Research Paper Title
Clinical Diagnoses Leading to Suspension in Army Aircrew: An Epidemiological Study.
There have been few large-scale epidemiological examinations of military aircrew populations reported in recent literature. This study examined 10 yr of medical records contained in the U.S. Army Aeromedical Electronic Resource Office (AERO) in an effort to identify the most prevalent conditions affecting Army aviator career longevity.
This study was a retrospective epidemiological review; data were retrieved on 24,568 rated aircrew patients from the AERO database, of whom 5.2% were women. The dataset was composed of a total of 181,471 cases between June 2005 and June 2015. Age ranged from 17 to 73 yr. The data were examined in terms of raw ICD-9 diagnostic codes, derived systems-based categories, and occupational consequences.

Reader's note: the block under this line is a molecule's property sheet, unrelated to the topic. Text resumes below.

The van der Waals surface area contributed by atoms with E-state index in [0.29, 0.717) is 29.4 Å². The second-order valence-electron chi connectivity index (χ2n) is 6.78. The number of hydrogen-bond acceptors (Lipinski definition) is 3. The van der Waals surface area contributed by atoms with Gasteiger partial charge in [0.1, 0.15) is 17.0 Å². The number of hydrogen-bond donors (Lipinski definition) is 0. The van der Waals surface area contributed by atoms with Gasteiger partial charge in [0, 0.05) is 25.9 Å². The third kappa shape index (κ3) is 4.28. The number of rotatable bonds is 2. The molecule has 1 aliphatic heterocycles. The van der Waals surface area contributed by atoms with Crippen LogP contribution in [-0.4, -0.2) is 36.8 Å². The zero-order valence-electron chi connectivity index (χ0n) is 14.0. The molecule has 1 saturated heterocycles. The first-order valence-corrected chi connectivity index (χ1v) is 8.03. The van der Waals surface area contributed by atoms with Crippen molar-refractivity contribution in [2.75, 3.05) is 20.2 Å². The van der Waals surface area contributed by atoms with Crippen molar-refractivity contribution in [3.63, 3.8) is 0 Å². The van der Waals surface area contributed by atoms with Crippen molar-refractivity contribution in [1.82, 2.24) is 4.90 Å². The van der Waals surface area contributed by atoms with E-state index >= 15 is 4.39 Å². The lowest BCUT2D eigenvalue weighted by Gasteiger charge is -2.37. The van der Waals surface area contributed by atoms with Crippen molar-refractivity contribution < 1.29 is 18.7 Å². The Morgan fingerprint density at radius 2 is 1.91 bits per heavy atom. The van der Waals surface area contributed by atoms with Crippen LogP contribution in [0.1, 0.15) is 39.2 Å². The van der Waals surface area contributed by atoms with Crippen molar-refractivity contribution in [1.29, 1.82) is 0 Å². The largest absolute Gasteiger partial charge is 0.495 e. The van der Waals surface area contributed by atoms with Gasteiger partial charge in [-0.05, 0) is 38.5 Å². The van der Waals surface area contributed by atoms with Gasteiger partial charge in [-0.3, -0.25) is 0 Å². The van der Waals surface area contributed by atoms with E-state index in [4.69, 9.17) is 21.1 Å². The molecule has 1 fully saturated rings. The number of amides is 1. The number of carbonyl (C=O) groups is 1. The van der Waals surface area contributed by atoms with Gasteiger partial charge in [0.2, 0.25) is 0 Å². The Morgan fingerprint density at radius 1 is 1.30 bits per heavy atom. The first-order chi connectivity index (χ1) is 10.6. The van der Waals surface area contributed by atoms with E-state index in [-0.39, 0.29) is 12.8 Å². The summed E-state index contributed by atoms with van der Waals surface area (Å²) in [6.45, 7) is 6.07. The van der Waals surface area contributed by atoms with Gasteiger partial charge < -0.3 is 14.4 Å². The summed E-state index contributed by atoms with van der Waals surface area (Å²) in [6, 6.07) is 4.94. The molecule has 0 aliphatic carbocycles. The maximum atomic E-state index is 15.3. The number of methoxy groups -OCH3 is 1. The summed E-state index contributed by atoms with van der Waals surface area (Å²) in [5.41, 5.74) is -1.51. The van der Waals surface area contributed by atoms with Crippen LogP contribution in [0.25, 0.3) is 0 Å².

The top 10 diagnoses, causes for waiver, and permanent suspension of aircrew were determined both in terms of the ICD-9 codes and the system groupings. Leading waiver causes included hypertension (11.5%), hearing loss (9.7%), spinal disorder (14.4%), and obstructive sleep apnea (5.2%). Leading permanent suspension causes were psychiatric disorders (28.2%), particularly PTSD, being the leading cause, with spinal pathology (16.1%) second. In almost all diagnostic groupings the Spearman’s rho correlation coefficients between age and diagnosis presence were positively related, although often with no association with negative occupational outcome.
This study revealed the leading medical causes of waiver and suspension from flying duties, producing evidence to inform leadership understanding of disease prevalence and its subsequent impact on flying status. This is of prime importance to help direct policy and implement strategies for health protection.Curry IP, Kelley AM, Gaydos SJ. Clinical diagnoses leading to suspension in Army aircrew: an epidemiological study
Curry, I.P., Kelley, A.M. & Gaydos, S.J. (2018) Clinical Diagnoses Leading to Suspension in Army Aircrew: An Epidemiological Study.Aerospace Medicine and Human Performance. 89(7), pp.587-592. doi: 10.3357/AMHP.5048.2018.
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